Also, please note, I put all of the Georgia Performance Standards for Visual Arts at the top of all of my lesson plans. I print them out, put them in a binder, and then highlight the standards to which the project adheres. If you are not in Georgia, you will probably want to delete/ignore this part of the LP.

**you are welcome to share this lesson plan on your website or blog but please credit Artful Artsy Amy as the source and please credit The Art Ninja (with his email address) as author of the Patterned Crazy Quilt Lesson Plan. Please do not re-publish this lesson plan for profit or for a grade.**

Tuesday, April 12, 2011

Music to Encourage the Wild Rumpus

I've posted before about music to soothe the savage beasts in your classroom, but sometimes, I like to play more up-tempo music. It makes the classroom have an air of fun, and it can encourage students when working on tough work, or when doing something monotonous (like coloring for a batik).

The issue is that SO MUCH music is totally inappropriate for the classroom! Even music I know my students listen to on the radio in their parent's cars is not something I want to play for them in the classroom. In order to compile a great playlist for your classroom you have to listen to each and every song because no one wants to be surprised when the music drops a "hell" in the middle of your kindergarten art class! And, that take a lot of time.

I have a great oldies playlist that gets a lot of rotation in my classroom, and it still took a long time to compile that music. You'd be surprised how many oldies songs use "hell" and/or sing about things that I'm not really looking to explain to elementary students (Let's Get It On -hello! etc.). But, the other issue is that I have to live with the playlist day-in and day-out too.

I love oldies, but even I can only handle so many playings in a day of Yesterday before I get a little nutty. Seriously.

Which is part of the reason I love the show Glee so much! I watch Glee every week, and I get to preview songs and be entertained at the same time. Ha! Love it. The great thing about the show is that they use so many songs that reach across genres and have a large margin of likability. The other aspect of the music that is great for my classroom is that it is retooled for prime-time TV, and that means most of the foul language is removed. Sure, there are songs that aren't good for an elementary classroom, but they are more obvious. Which, you probably already know because you watch the show, right? :)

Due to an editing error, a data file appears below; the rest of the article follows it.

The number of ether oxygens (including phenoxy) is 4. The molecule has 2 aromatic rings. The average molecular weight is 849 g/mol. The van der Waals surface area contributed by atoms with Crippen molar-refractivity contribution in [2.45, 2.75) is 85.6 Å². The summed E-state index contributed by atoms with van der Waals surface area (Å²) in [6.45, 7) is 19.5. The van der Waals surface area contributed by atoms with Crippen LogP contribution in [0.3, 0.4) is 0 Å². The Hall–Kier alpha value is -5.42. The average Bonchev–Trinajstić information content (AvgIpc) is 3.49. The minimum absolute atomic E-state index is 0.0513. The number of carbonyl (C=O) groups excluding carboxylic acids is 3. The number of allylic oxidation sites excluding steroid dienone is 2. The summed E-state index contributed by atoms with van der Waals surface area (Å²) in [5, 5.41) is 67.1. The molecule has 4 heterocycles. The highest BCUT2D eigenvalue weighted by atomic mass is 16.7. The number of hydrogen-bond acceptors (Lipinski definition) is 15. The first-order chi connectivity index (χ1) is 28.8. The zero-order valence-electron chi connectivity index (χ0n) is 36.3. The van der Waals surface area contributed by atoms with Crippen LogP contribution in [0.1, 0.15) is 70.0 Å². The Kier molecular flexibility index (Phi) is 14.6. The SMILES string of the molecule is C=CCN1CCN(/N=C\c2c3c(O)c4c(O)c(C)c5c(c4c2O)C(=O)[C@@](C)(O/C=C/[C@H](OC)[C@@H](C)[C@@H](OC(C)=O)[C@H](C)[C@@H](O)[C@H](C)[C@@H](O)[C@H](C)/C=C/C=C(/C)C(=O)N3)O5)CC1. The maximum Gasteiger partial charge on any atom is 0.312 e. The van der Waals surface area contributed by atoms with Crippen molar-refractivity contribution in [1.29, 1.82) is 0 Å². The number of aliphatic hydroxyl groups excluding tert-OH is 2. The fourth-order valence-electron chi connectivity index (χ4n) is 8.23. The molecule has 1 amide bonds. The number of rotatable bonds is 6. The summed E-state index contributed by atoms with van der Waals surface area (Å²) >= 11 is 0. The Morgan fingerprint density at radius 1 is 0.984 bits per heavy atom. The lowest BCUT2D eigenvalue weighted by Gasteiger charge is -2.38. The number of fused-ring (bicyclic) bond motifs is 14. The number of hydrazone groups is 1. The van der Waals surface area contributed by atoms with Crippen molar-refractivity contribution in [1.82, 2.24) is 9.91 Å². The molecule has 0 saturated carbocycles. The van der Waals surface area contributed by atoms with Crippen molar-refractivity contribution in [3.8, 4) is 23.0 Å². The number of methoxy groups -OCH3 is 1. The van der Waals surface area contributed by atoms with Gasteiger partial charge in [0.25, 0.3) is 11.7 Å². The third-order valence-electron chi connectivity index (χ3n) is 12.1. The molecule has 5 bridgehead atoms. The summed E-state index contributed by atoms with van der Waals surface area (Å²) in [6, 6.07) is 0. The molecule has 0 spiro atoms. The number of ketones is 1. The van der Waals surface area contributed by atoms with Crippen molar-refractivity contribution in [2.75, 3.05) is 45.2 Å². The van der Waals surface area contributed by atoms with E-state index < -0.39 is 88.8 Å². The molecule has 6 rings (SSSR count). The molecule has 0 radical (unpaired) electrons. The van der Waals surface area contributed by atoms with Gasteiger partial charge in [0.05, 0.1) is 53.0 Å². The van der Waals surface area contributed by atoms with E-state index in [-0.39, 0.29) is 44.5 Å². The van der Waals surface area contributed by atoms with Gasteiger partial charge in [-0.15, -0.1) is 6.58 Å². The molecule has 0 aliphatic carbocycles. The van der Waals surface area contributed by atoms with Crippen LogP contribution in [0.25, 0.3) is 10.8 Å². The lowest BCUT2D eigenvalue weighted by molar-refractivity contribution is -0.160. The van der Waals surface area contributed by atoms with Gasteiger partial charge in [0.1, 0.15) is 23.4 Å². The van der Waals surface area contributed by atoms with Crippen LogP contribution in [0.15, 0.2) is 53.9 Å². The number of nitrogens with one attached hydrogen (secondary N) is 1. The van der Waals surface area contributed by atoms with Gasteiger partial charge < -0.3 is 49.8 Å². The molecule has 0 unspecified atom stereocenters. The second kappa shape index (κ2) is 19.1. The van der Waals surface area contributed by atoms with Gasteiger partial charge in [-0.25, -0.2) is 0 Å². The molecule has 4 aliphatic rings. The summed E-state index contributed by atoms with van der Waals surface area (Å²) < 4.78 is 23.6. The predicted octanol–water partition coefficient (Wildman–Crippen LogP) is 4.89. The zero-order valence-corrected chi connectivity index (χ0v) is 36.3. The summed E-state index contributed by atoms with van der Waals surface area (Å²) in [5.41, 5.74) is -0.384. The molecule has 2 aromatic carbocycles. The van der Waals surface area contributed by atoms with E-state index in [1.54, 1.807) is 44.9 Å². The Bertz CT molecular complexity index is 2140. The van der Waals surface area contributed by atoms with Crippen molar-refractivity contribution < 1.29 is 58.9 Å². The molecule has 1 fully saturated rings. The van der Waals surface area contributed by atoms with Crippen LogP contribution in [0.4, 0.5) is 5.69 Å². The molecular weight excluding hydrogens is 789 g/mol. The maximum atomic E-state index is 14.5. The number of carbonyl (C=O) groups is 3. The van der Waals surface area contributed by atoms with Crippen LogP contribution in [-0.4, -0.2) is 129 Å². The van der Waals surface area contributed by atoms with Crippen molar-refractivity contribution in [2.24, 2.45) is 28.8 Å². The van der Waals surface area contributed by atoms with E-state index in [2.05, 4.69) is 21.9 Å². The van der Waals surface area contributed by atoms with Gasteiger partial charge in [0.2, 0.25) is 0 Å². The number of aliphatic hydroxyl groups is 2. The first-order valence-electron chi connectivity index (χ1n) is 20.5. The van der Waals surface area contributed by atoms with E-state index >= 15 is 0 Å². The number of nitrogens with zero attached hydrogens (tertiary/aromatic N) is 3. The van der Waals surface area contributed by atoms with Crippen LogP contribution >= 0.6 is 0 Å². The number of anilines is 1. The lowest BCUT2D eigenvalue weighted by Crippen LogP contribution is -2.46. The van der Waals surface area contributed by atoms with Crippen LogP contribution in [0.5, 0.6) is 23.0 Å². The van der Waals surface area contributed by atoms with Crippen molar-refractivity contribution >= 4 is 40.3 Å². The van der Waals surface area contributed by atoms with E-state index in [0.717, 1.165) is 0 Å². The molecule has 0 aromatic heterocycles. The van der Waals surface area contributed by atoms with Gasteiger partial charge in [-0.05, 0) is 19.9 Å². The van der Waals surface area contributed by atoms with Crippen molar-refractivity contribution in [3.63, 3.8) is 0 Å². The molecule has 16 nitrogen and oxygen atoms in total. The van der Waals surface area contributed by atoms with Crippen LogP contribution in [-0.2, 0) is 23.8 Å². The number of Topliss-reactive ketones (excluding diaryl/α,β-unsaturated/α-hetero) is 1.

This year, I've been working-on and adding to a more modern playlist for my classroom. The kids LOVE it, and I like it because it helps diversify what I get to listen to all day (selfish, but true). Do you have any playlists for your classroom? I'd love to know what you play! Here are some of my favorites from it:

Rumor Has it Adele
Someone Like You Adele
Zoot Suit Riot Squirrel Nut Zippers
Dog Days Are Over Glee Cast
Fire Glee Cast
Another One Bites the Dust Glee Cast
Hey Soul Sister Glee Cast
The Time of My Life Glee Cast
Ice Ice Baby Glee Cast
Losing My Religion Glee Cast
One Love Glee Cast
Teenage Dream Glee Cast
Valerie Glee Cast
I Love Rock n Roll Joan Jett
Crimson and Clover Joan Jett
Cry Me a River Michael Buble
All Of Me Michael Buble
Georgia On My Mind Michael Buble
Last Kiss Pearl Jam
Under The Sea Squirrel Nut Zippers (great cover of the Disney song)
I'll Stand By You The Pretenders
Don't Stand So Close to Me The Police
True Colors Cyndi Lauper
Crush Jennifer Page
Lean On Me Bill Withers
Ain't No Sunshine Bill Withers
Your Song Ewan McGregor from the Moulin Rouge Soundtrack
Faithfully Glee Cast
Don't Stop Believin' Glee Cast (I have the Journey version too)
Over the Rainbow Glee Cast
Big Yellow Taxi Counting Crows

Tuesday, April 5, 2011

Lesson Plan Wednesday: Spring Break!

Sadly, there isn't a Lesson Plan Wednesday posting this week because I'm on Spring Break. I'm having a little stay-cation and taking some much needed time off from school, networking, blogging, branding, job-searching (eep! more on that in the weeks to come, and it is good news) and educational thinking.

I am so passionate about what I do that sometimes I look back and realize taking a breather would do me a world of good. There is a lot to be said for taking time off and then re-applying with renewed energy to life and projects.

Is your Spring Break soon? Are you going to take some time off as well? Are you going somewhere? I'd love to hear about it and either way, I hope it is all you wish it to be.

See you next week!